How is cocaine used? - Coke Plug

How does cocaine produce its effects?

How is cocaine used?

What is cocaine?

Cocaine is an addictive stimulant that directly affects the brain. Cocaine was called the drug of the 80’s and 90’s due to its great popularity and use at that time. However, cocaine is not a new drug. In fact, it is one of the oldest known drugs. The pure chemical, cocaine hydrochloride, has been used for over 100 years and coca leaves, the source of cocaine, have been ingested for thousands of years.

Basically, there are two chemical forms of cocaine: the hydrochloride salt and the “free base”. The hydrochloride salt, or powder form of cocaine, dissolves in water and, if abused, can be administered intravenously (through a vein) or intranasally (through the nose). Freebase refers to a compound that has not been neutralized by an acid to make the hydrochloride salt. The freebase form of cocaine is smokable.

Cocaine is usually sold on the street in the form of a fine, white, crystalline powder called “coke,” “C,” “snow,” “flake,” or “hit.” Street dealers often dilute it with inert substances such as cornstarch, talcum powder and/or sugar, or with active drugs such as procaine (a chemically related local anesthetic) or with other stimulants such as amphetamines.

What is crack?

Crack is the street name given to the free form of cocaine that has been transformed from cocaine hydrochloride powder into a smokable substance. The term “crack” refers to the crackling sound heard when the mixture is smoked. Crack is treated with ammonia or baking soda (sodium bicarbonate) and water, then heated to remove the hydrochloride.

As crack is smoked, the user experiences a 10-second high. This very immediate euphoric effect is one of the reasons crack became extremely popular in the mid-1980s. Another reason is that crack is cheap to manufacture and buy.

How is cocaine used?

The main routes of administration of peruviancocaine are oral, intranasal, intravenous, and inhalation. The slang terms for these routes are “chewing,” “snorting,” “injecting,” and “smoking” (including free cocaine and crack), respectively. Snorting involves inhaling powdercocaine through the nostrils, where it is absorbed into the bloodstream through nasal tissues. Injecting releases the drug directly into the bloodstream and increases the intensity of its effects. Smoking involves inhaling cocaine vapors or smoke into the lungs, where absorption into the bloodstream is as rapid as by injection. The drug can also be rubbed into mucosal tissues. Some users combine powder or crack with heroin in a “speedball”.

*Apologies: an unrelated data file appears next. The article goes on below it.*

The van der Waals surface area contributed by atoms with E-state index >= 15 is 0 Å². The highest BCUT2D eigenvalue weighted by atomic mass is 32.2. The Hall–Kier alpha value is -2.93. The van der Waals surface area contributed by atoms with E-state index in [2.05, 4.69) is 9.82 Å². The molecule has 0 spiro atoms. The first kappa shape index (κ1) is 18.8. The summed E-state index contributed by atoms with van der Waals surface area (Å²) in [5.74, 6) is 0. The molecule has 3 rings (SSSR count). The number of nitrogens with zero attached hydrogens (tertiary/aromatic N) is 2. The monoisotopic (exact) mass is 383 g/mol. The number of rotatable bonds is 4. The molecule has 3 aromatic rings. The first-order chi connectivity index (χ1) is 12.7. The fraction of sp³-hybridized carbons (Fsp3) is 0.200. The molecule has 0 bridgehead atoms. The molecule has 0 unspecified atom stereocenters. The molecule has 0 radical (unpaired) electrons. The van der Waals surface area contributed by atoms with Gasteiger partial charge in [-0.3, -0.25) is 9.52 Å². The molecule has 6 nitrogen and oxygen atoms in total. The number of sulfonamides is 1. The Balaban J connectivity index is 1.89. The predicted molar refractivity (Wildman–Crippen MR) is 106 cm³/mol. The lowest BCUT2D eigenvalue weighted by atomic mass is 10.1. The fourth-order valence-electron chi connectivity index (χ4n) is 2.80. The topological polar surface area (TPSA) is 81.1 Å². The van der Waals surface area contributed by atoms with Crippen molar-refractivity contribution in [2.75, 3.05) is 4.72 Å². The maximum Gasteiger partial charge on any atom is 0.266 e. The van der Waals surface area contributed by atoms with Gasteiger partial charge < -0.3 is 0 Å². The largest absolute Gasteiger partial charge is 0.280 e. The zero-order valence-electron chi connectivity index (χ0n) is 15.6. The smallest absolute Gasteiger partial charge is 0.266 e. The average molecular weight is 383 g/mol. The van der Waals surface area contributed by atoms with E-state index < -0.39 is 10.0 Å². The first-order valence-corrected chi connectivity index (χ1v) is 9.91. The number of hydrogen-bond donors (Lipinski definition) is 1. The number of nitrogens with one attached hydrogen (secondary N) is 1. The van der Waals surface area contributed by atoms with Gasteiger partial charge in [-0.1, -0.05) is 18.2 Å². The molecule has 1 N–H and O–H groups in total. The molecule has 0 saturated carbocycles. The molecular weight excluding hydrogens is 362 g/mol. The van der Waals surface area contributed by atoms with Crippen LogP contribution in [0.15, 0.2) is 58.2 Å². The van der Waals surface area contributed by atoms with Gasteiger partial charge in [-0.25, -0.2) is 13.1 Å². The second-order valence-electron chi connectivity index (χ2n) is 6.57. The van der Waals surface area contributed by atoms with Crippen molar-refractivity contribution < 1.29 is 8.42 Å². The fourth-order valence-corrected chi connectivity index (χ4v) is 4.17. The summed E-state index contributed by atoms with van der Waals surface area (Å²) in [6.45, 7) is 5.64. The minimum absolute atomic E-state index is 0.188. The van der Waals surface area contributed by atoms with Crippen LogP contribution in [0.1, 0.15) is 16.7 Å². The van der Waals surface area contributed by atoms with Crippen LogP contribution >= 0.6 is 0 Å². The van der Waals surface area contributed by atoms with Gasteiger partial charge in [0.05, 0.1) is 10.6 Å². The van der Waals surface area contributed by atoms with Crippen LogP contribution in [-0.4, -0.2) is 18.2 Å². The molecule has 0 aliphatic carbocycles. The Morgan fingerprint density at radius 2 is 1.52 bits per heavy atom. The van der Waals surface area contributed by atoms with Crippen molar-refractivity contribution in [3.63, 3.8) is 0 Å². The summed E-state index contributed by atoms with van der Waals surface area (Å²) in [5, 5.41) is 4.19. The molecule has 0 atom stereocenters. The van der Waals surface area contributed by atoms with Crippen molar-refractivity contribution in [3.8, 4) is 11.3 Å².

Cocaine use varies from occasional use to repeated or compulsive use, with a variety of patterns in between. There is no one safe way to use purecocaine. Any route of administration can lead to absorption of toxic amounts of cocaine, resulting in acute cardiovascular or cerebrovascular emergencies that can lead to sudden death. Repeated use of cocaine by any route can lead to addiction and other negative health consequences.

How does cocaine produce its effects?

Much research has been devoted to understanding how cocaine produces its pleasurable effects and why it is so addictive. One mechanism is its effects on deep brain structures. Scientists have discovered regions of the brain that, when stimulated, produce feelings of pleasure. One neural system that appears to be most affected by cocaine comes from a deep brain region called the ventral tegmental area (VTA). Nerve cells in the VTA extend to the brain region known as the nucleus accumbens, one of the brain’s major pleasure centers. In animal studies, for example, all kinds of pleasurable stimuli, such as food, water, sex and many drugs, cause increased activity in the nucleus accumbens.

As cocaine abuse continues, tolerance often develops. This means that higher doses and more frequent use of cocaine are needed for the brain to register the same level of pleasure as when it was first used. Recent studies have shown that during periods of cocaine withdrawal, the memory of the euphoria associated with cocaine use, or mere exposure to stimuli associated with drug use, can trigger massive cravings and relapse to drug use, even after long periods of abstinence.

Short-term effects of cocaine use
increased energy
reduced appetite
mental alertness
Increase in heart rate and blood pressure
Contraction of blood vessels
Increased temperature
dilated pupils